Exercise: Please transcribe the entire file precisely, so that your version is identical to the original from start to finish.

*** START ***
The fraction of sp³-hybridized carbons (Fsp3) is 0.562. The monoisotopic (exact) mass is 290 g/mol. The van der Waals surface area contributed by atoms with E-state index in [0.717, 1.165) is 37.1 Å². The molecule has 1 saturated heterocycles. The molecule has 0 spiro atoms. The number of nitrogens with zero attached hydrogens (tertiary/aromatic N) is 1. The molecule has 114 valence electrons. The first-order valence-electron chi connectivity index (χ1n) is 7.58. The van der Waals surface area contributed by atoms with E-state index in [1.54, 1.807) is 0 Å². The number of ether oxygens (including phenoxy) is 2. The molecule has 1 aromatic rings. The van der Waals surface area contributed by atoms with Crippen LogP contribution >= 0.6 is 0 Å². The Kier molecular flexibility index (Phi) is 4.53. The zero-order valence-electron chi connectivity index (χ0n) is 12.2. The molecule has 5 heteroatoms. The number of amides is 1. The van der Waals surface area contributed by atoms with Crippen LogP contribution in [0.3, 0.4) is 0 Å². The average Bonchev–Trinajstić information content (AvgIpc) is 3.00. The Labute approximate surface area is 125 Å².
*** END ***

The fraction of sp³-hybridized carbons (Fsp3) is 0.562. The monoisotopic (exact) mass is 290 g/mol. The van der Waals surface area contributed by atoms with E-state index in [0.717, 1.165) is 37.1 Å². The molecule has 1 saturated heterocycles. The molecule has 0 spiro atoms. The number of nitrogens with zero attached hydrogens (tertiary/aromatic N) is 1. The molecule has 114 valence electrons. The first-order valence-electron chi connectivity index (χ1n) is 7.58. The van der Waals surface area contributed by atoms with E-state index in [1.54, 1.807) is 0 Å². The number of ether oxygens (including phenoxy) is 2. The molecule has 1 aromatic rings. The van der Waals surface area contributed by atoms with Crippen LogP contribution >= 0.6 is 0 Å². The Kier molecular flexibility index (Phi) is 4.53. The zero-order valence-electron chi connectivity index (χ0n) is 12.2. The molecule has 5 heteroatoms. The number of amides is 1. The van der Waals surface area contributed by atoms with Crippen LogP contribution in [0.3, 0.4) is 0 Å². The average Bonchev–Trinajstić information content (AvgIpc) is 3.00. The Labute approximate surface area is 125 Å².